This is an appeal from the order of the Superior Court of Cobb County which denied appellant's motion to set aside a default judgment.
Appellee filed suit against James R. Buddin and Corky Newell, individually and d/b/a Jim-Cor, Inc. for damages resulting from defendant's poor workmanship and faulty construction of a certain house, for treble damages based on unfair or deceptive acts or practices in the conduct of consumer transactions in violation of the Fair Business Practices Act (OCGA 10-1-390
et seq.), for damages resulting from breach of express and implied builders' warranties, and for exemplary damages.
Appellee's counsel, believing that attorney Shriver duly represented all defendants in the pending litigation obtained the consent of appellee to forego formal service of process upon appellant and the other co-defendants and to allow attorney Shriver to execute an Acknowledgement of Service after receipt of process. Attorney Shriver subsequently acknowledged service of appellee's complaint "on behalf of Defendants, James R. Buddin, Corky Newell, and Jim-Core [sic], Inc.," and expressly declared that "[a]ll other and further service and notices are hereby waived."
Subsequently, attorney Shriver failed to file any answer or defensive pleadings for any of the three named defendants. On January 16, 1987, a default judgment and certificate of default were filed. No acknowledgment of service of the default judgment order or of the certificate of default apparently was filed with the court by the appellee. On February 6, 1987, appellant filed a motion to set aside the default judgment entered against himself individually "on jurisdictional grounds based upon lack of jurisdiction over the person." On July 10, 1987, appellant filed an amendment to the motion to set aside by addition of the grounds that "a non amendable defect appears upon the face of the Record of Pleadings," as the contract in question was a "private transaction" and "not a transaction within the public consumer market place" as intended and defined by OCGA 10-1-390
On October 2, 1987, the order of the trial court denying appellant's motion to set aside and motion for new trial and affirming the default judgment was filed.
Appellant enumerates as error that the trial court erred in denying his motion to set aside the default judgment and allow him to file his defensive pleadings.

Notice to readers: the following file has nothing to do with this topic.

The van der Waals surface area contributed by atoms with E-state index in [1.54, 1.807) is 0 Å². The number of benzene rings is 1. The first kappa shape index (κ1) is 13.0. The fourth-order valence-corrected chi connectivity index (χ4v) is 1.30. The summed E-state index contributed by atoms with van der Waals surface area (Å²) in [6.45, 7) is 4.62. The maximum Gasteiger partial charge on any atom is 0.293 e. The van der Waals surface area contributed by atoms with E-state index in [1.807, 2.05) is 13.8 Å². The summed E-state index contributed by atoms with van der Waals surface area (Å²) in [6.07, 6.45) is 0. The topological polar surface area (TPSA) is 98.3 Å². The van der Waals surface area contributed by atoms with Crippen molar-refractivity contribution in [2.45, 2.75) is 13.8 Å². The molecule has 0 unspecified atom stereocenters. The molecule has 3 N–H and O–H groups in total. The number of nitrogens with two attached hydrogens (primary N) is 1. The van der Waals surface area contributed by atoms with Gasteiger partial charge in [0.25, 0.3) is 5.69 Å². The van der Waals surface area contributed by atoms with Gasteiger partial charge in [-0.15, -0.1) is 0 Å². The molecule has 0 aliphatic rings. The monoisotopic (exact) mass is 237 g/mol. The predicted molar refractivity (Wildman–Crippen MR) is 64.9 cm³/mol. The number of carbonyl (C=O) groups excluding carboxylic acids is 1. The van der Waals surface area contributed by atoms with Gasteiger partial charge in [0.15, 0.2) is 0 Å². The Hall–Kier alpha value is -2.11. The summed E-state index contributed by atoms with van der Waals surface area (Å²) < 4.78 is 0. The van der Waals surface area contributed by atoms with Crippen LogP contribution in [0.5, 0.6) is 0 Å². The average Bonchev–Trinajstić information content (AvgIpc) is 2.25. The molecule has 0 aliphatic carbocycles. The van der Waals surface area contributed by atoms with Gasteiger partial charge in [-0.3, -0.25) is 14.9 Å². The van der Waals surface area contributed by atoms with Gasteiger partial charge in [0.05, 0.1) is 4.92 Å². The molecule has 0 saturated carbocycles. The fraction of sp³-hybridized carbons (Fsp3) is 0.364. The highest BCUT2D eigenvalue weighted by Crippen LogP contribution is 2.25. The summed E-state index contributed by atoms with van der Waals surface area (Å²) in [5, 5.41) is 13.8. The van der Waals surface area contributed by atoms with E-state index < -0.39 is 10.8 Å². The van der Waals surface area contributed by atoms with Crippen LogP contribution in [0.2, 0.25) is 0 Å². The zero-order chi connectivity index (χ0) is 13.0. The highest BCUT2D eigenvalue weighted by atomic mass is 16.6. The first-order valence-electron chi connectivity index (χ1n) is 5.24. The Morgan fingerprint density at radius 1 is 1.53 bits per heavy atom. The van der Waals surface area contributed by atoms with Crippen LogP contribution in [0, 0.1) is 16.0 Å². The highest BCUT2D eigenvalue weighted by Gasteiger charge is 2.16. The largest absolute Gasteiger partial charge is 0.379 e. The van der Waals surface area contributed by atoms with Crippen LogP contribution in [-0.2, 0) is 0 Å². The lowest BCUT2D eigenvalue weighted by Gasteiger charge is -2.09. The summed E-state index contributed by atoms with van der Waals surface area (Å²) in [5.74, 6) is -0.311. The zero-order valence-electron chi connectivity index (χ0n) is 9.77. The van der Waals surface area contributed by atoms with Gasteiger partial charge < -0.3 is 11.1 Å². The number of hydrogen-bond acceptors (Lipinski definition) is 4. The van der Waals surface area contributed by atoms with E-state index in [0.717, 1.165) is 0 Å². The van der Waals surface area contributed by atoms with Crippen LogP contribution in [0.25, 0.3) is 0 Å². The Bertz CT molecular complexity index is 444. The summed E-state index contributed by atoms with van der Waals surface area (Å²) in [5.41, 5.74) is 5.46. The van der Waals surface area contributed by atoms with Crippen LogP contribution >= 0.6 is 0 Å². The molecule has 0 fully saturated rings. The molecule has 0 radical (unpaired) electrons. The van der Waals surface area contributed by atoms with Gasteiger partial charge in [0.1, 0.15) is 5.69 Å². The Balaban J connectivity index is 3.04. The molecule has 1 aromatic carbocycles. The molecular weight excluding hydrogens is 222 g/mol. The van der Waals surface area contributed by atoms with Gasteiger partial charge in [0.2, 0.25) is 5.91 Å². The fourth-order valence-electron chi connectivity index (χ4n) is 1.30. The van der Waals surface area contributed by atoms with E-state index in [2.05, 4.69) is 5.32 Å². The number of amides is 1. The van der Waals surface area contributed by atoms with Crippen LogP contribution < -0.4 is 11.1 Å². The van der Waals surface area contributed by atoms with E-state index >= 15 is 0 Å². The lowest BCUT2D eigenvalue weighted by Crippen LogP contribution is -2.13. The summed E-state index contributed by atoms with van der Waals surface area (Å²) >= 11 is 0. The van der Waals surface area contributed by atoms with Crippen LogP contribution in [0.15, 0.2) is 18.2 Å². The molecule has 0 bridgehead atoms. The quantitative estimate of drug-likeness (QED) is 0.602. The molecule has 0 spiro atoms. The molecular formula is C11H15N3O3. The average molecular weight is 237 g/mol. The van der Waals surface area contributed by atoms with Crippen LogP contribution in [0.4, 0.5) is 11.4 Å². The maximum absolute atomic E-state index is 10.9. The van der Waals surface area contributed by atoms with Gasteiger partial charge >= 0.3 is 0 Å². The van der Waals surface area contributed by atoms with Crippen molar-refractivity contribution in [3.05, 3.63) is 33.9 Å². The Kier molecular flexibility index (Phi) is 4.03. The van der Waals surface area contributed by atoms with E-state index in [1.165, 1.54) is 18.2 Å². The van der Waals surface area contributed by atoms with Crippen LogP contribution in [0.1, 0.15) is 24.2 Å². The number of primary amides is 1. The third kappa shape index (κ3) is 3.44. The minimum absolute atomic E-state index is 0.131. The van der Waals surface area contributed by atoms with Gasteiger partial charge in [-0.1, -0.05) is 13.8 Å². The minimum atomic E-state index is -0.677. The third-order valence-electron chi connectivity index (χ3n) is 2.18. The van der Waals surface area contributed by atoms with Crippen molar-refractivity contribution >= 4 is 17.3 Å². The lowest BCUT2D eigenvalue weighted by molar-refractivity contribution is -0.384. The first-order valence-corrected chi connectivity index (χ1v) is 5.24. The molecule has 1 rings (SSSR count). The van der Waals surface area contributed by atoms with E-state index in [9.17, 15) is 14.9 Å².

A default judgment based on other than legal service of process is null and void in the absence of valid acknowledgment of service or waiver. See Hardwick v. Fry, 137 Ga. App. 771 (225 SE2d 88)
; American Photocopy &c. v. Lew Deadmore &c., 127 Ga. App. 207 (193 SE2d 275)
; Foster v. Foster, 207 Ga. 519 (3) (63 SE2d 318)
. A defendant may acknowledge service of process or waive it by a writing signed either by himself or someone authorized by him. OCGA 9-10-73
. The requirement for personal jurisdiction may be waived, between the parties, by execution of a valid acknowledgment of service. See Jones v. Jones, 209 Ga. 861 (1) (76 SE2d 801)
; Georgia Creosoting Co. v. Moody, 41 Ga. App. 701 (1) (154 SE 294)
; see also Rawlins v. Busbee, 169 Ga. App. 658 (1)
(b) (315 SE2d 1
) (court may acquire jurisdiction of the person by acknowledgment of service); OCGA 9-11-12
(jurisdiction over the person may be waived). An acknowledgment of service executed by one as attorney for the defendant is prima facie authorized until the contrary appears. Jackson v. Jackson, 199 Ga. 716 (35 SE2d 258)
. When a defendant challenges the sufficiency of service, including a challenge of the sufficiency of a waiver generated by the execution of an acknowledgment of service, he bears the burden of proof. See Patterson v. Coleman, 252 Ga. 152 (311 SE2d 838)
; Brown v. WTA/CHC, 172 Ga. App. 636 (324 SE2d 205)
. When a defendant executes a waiver of service, either personally or through an authorized agent, by signing an acknowledgment like the one signed in this case, he is thereafter precluded from complaining because of the absence of service. See, e.g., Jones v. Jones, supra at 863. Likewise, if an attorney signs an acknowledgment of service in behalf of an alleged client, the attorney is then estopped to deny his lack of authority to act. See Jackson, supra at 719-720. However, when only the attorney signs the acknowledgment of service, the alleged client is not estopped to contest the authority of the attorney to act in the alleged client's behalf. Id. When such a contest is initiated by the alleged client attacking the authority of the signing attorney, the attorney should then be free to submit evidence relevant to the support or refutation of the alleged client's assertions, as "[t]he object of all legal investigation is the discovery of truth," and in certain circumstances the attorney may be required to do so by the trial judge. See OCGA 15-19-7